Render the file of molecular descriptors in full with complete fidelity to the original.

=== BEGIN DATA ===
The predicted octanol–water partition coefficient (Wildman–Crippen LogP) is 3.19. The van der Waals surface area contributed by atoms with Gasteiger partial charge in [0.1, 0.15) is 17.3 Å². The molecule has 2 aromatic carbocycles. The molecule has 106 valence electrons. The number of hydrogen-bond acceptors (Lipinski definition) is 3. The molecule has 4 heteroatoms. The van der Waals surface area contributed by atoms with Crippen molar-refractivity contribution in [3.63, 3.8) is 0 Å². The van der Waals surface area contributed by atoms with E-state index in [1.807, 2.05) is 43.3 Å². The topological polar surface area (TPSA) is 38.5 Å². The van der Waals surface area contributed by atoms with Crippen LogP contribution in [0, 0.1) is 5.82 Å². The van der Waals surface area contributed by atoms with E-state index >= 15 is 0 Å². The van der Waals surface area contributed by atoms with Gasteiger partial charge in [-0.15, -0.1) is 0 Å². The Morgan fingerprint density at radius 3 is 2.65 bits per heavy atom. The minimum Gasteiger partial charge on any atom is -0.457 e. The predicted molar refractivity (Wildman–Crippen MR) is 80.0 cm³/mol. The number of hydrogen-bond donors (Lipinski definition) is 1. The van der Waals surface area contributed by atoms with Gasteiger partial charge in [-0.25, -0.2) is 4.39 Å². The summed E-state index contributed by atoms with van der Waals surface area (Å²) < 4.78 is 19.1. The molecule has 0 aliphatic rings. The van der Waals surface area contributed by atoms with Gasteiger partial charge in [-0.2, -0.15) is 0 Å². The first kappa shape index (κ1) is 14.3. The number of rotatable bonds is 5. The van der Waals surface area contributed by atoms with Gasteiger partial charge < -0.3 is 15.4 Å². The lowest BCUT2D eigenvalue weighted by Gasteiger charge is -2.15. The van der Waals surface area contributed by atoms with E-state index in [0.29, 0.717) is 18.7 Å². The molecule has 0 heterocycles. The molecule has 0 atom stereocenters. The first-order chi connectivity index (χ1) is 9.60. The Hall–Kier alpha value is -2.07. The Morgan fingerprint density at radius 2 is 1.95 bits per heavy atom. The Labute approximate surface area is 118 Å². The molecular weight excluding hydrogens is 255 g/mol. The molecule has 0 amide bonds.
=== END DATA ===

The predicted octanol–water partition coefficient (Wildman–Crippen LogP) is 3.19. The van der Waals surface area contributed by atoms with Gasteiger partial charge in [0.1, 0.15) is 17.3 Å². The molecule has 2 aromatic carbocycles. The molecule has 106 valence electrons. The number of hydrogen-bond acceptors (Lipinski definition) is 3. The molecule has 4 heteroatoms. The van der Waals surface area contributed by atoms with Crippen molar-refractivity contribution in [3.63, 3.8) is 0 Å². The van der Waals surface area contributed by atoms with E-state index in [1.807, 2.05) is 43.3 Å². The topological polar surface area (TPSA) is 38.5 Å². The van der Waals surface area contributed by atoms with Crippen LogP contribution in [0, 0.1) is 5.82 Å². The van der Waals surface area contributed by atoms with E-state index >= 15 is 0 Å². The van der Waals surface area contributed by atoms with Gasteiger partial charge in [-0.15, -0.1) is 0 Å². The Morgan fingerprint density at radius 3 is 2.65 bits per heavy atom. The minimum Gasteiger partial charge on any atom is -0.457 e. The predicted molar refractivity (Wildman–Crippen MR) is 80.0 cm³/mol. The number of hydrogen-bond donors (Lipinski definition) is 1. The van der Waals surface area contributed by atoms with Gasteiger partial charge in [-0.25, -0.2) is 4.39 Å². The summed E-state index contributed by atoms with van der Waals surface area (Å²) < 4.78 is 19.1. The molecule has 0 aliphatic rings. The van der Waals surface area contributed by atoms with Gasteiger partial charge in [-0.2, -0.15) is 0 Å². The first kappa shape index (κ1) is 14.3. The number of rotatable bonds is 5. The van der Waals surface area contributed by atoms with Gasteiger partial charge < -0.3 is 15.4 Å². The lowest BCUT2D eigenvalue weighted by Gasteiger charge is -2.15. The van der Waals surface area contributed by atoms with E-state index in [0.29, 0.717) is 18.7 Å². The molecule has 0 heterocycles. The molecule has 0 atom stereocenters. The first-order chi connectivity index (χ1) is 9.60. The Hall–Kier alpha value is -2.07. The Morgan fingerprint density at radius 2 is 1.95 bits per heavy atom. The Labute approximate surface area is 118 Å². The molecular weight excluding hydrogens is 255 g/mol. The molecule has 0 amide bonds.